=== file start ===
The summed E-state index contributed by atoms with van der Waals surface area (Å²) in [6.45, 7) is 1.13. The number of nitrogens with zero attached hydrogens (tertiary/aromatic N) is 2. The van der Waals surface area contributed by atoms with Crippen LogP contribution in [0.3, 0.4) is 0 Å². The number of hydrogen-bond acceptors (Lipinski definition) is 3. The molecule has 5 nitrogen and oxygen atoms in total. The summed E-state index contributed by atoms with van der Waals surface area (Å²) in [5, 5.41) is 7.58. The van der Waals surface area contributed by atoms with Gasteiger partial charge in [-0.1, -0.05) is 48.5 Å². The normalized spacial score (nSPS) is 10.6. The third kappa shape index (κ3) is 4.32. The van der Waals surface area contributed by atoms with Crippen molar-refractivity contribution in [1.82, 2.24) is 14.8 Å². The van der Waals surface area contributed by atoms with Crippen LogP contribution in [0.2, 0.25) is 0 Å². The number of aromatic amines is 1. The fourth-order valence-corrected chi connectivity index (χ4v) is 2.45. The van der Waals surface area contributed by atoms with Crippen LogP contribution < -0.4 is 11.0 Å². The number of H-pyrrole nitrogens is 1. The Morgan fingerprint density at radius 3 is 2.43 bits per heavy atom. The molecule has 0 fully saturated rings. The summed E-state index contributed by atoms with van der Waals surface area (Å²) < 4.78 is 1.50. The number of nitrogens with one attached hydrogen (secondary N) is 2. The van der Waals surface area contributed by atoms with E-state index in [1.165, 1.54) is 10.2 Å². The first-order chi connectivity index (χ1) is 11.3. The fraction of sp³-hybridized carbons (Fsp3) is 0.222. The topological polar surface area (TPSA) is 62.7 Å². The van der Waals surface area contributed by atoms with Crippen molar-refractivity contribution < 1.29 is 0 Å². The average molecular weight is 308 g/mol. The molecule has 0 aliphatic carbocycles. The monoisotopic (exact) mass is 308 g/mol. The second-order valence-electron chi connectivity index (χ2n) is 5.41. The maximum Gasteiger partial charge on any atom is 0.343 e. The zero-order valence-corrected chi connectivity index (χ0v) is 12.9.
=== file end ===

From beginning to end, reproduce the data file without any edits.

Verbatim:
The summed E-state index contributed by atoms with van der Waals surface area (Å²) in [6.45, 7) is 1.13. The number of nitrogens with zero attached hydrogens (tertiary/aromatic N) is 2. The van der Waals surface area contributed by atoms with Crippen LogP contribution in [0.3, 0.4) is 0 Å². The number of hydrogen-bond acceptors (Lipinski definition) is 3. The molecule has 5 nitrogen and oxygen atoms in total. The summed E-state index contributed by atoms with van der Waals surface area (Å²) in [5, 5.41) is 7.58. The van der Waals surface area contributed by atoms with Gasteiger partial charge in [-0.1, -0.05) is 48.5 Å². The normalized spacial score (nSPS) is 10.6. The third kappa shape index (κ3) is 4.32. The van der Waals surface area contributed by atoms with Crippen molar-refractivity contribution in [1.82, 2.24) is 14.8 Å². The van der Waals surface area contributed by atoms with Crippen LogP contribution in [0.2, 0.25) is 0 Å². The number of aromatic amines is 1. The fourth-order valence-corrected chi connectivity index (χ4v) is 2.45. The van der Waals surface area contributed by atoms with Crippen LogP contribution < -0.4 is 11.0 Å². The number of H-pyrrole nitrogens is 1. The Morgan fingerprint density at radius 3 is 2.43 bits per heavy atom. The molecule has 0 fully saturated rings. The summed E-state index contributed by atoms with van der Waals surface area (Å²) < 4.78 is 1.50. The number of nitrogens with one attached hydrogen (secondary N) is 2. The van der Waals surface area contributed by atoms with E-state index in [1.165, 1.54) is 10.2 Å². The first-order chi connectivity index (χ1) is 11.3. The fraction of sp³-hybridized carbons (Fsp3) is 0.222. The topological polar surface area (TPSA) is 62.7 Å². The van der Waals surface area contributed by atoms with Crippen molar-refractivity contribution < 1.29 is 0 Å². The average molecular weight is 308 g/mol. The molecule has 0 aliphatic carbocycles. The monoisotopic (exact) mass is 308 g/mol. The second-order valence-electron chi connectivity index (χ2n) is 5.41. The maximum Gasteiger partial charge on any atom is 0.343 e. The zero-order valence-corrected chi connectivity index (χ0v) is 12.9.